Thursday, December 16, 2010

A Story For My Dad

I've never had an easy relationship with my Dad.

In fact, most times I just hate him.

I think it started from when I was a kid and everyone told me not to grow up to become like him.

You see, I resemble my Dad greatly. We look the same. We walk the same way. We share certain undesirable traits like talking faster than we think, a tendency to make fools of ourselves in public, indecisiveness and being overly happy-go-lucky.

But no doubt about it, my Dad is a deeply flawed person. A flawed Dad as well. Hence, I was conditioned to never follow his footsteps. To become a better person. And in my young mind, this equated to not respecting him.

In my early schooling years, I hated it even when he touched me. It just felt awfully disconcerting. Almost as though he had no right to do so.

His inability to communicate in a proper and dignified manner also made me want to tear my hair out. He was always a hit among coffee shop apeks and sundry shop ah sohs, but he wasn't exactly someone you would bring to a Parent-Teacher conference.

And of course, there was his embarrassingly loud booming voice. No matter what time of the day it was, whatever occasion, he would speak in the same crass volume.

In fact, if you've been reading my stories for some time, you'll realise that I never mention Dad. My characters always have Moms.

I've never truly, personally understood the concept of a Dad.

So fast forward 20 years later, and here we are still. I've mellowed somewhat, but he still irritates me when he asks me to do a few things.

One, logging on to the Internet.

Two, reloading his handphone credit.

Three, writing cheques for him.

It frustrates me that he's almost into his sixties and he still can't do simple things like these. Granted, he only studied till Standard Six and has never worked in the corporate world before. But still. It makes me feel like he doesn't appreciate my time.

I know, I'm a sorry excuse for a son.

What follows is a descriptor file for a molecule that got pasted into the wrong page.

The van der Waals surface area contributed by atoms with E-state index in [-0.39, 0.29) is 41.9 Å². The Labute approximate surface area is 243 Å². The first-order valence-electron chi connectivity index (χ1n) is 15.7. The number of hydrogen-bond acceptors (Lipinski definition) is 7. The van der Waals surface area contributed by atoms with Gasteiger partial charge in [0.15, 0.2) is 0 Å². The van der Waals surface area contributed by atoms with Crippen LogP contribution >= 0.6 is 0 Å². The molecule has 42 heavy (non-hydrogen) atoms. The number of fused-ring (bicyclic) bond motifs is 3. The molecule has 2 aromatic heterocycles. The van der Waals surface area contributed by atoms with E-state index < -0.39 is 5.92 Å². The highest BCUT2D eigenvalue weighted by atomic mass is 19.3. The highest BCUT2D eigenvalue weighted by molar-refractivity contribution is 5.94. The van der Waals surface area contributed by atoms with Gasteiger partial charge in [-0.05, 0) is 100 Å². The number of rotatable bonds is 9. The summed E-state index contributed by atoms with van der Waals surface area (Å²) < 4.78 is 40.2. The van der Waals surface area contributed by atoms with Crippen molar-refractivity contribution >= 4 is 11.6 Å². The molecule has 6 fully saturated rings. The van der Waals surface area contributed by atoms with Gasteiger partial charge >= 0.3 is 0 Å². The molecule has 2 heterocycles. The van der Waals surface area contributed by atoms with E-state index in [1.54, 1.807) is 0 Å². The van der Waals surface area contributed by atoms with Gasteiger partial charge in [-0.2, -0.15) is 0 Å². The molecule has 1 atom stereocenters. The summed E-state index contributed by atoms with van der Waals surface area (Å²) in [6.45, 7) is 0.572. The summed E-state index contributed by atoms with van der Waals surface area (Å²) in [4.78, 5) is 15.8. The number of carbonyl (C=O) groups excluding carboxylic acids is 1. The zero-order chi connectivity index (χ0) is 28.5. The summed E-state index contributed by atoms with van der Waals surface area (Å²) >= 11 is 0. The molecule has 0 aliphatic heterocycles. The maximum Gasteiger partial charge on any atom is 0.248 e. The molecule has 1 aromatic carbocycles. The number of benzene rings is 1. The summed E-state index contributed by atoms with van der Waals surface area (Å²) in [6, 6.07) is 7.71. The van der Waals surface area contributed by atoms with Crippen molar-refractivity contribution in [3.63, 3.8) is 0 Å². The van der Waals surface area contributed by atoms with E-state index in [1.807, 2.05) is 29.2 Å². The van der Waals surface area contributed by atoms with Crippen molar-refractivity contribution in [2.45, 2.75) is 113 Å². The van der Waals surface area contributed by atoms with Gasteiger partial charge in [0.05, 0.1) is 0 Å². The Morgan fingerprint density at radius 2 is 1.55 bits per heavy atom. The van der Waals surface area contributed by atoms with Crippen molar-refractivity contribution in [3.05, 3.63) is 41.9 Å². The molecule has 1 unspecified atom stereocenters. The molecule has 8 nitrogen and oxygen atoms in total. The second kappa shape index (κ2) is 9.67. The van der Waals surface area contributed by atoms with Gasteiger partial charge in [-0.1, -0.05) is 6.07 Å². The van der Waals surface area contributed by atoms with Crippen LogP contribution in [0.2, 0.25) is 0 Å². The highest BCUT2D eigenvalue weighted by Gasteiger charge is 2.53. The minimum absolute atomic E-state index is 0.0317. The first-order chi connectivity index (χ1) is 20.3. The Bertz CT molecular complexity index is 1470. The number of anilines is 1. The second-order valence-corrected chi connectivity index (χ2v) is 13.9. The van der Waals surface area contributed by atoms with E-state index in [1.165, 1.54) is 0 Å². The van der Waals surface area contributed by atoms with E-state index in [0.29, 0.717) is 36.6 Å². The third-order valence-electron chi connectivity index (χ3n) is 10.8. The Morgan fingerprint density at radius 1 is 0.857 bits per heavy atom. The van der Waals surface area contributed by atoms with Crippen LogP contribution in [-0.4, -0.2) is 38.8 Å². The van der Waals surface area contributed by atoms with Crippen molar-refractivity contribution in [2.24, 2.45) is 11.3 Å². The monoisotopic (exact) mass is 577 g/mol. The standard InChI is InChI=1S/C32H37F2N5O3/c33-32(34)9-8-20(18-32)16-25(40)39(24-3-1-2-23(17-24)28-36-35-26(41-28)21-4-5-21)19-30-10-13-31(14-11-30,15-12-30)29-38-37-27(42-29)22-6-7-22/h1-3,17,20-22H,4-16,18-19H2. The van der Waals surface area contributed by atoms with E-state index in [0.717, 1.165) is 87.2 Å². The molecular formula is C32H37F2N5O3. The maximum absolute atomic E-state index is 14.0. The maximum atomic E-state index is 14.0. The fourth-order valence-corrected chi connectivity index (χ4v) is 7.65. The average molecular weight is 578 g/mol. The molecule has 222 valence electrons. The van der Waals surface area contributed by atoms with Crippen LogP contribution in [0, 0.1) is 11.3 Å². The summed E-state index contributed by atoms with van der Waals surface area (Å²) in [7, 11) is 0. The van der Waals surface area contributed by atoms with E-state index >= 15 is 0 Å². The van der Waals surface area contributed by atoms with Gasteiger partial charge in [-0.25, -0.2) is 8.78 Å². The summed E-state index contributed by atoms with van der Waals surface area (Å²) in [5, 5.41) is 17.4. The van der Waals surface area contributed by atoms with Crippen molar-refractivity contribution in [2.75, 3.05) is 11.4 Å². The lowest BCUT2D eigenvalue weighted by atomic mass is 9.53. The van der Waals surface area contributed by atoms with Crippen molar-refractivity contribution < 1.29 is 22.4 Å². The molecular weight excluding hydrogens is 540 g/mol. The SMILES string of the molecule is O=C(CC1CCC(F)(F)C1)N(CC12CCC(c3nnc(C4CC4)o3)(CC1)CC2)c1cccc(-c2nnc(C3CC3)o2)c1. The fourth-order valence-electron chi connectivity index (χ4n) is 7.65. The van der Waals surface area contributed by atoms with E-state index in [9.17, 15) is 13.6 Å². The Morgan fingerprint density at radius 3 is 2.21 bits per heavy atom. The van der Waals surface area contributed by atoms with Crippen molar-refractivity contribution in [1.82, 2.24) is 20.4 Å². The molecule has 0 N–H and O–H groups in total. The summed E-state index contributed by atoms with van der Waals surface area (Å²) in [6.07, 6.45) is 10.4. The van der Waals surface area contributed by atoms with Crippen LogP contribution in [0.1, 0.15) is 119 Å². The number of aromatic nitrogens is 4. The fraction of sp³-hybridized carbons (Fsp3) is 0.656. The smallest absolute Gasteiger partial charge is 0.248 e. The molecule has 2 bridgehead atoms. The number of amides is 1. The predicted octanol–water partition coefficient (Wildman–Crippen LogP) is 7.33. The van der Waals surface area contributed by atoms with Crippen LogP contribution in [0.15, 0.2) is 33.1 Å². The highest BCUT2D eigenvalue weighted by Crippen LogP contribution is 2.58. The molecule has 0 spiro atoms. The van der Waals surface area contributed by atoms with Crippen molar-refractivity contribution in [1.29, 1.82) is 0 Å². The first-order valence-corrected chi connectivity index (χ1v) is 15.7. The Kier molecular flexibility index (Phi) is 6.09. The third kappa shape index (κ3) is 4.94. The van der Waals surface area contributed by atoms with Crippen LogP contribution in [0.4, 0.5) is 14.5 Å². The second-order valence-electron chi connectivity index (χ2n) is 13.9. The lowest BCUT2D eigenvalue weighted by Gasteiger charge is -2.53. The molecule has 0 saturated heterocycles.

I tried teaching him many times, but he's not very keen on learning. Over time, I realised that we're both happier if I just do it for him instead. And the worst part is when he says "Thank you" with this extremely dumb grin, like a child who just escaped passing up his homework.

I really hate that.

This past Monday, I went to meet a client near my house. We met at a mamak stall.

After the immensely boring meeting, we walked back to our cars together.

"Where did you park?" I asked him.

"There." He pointed to some car just 10 metres in front of us.

Then he pointed to a car in front of his. "Whose car is this ah...never turn off the lights one."

I gulped. It was mine!

The utter stupidity.

After some fiddling around and triggering the alarm system umpteen times, we came to the obvious-from-the-start conclusion that the battery was dead. I decided that I needed help. I told my client to go back first. I would call my Mom.

So I did. And Mom said, "I'll call your Dad."

He's the only one in my household who has an inkling about cars.

So I waited for 15-ish minutes by the roadside, each passing car making me feel more foolish.

Finally he came. Coincidentally, the same time as my Mom.

I was expecting him to berate me for wasting everyone's time with my carelessness. But he only chided me gently for parking in such a deserted spot. "It's dangerous... sometimes there're people fighting in these back alleys."

"Oh."

As the orange streetlights washed over him bent over my car bonnet, I couldn't help but feel... small.

And stupid.

I could use the computer, reload handphone credit and write cheques. But I was clueless when it came to changing car batteries.

Dad could've been rude at me, like how I usually acted when he needed my help. But here he was, patiently fixing my problem.

On that starless night, in the silent back lane of Restoran BRJ Kuchai Lama, I uttered a prayer.

Lord, forgive me for dishonouring my father. Grant me patience and strength to love as You loved.

"OK, done. You check and see whether it's working."

I think I caught a glimpse of the dumb grin.

Rat-tat-tat-tat-tat. The car started perfectly fine.

"Uh...thanks Pa."

I sunk into my driver's seat, relieved.

And guess what? He asked me reload his handphone credit AND write a cheque the next morning. I did it, with a smile...somewhat.

2 comments:

Lish said...

This is good stuff =D

Sheikh Azraai said...

Lovely story Mok.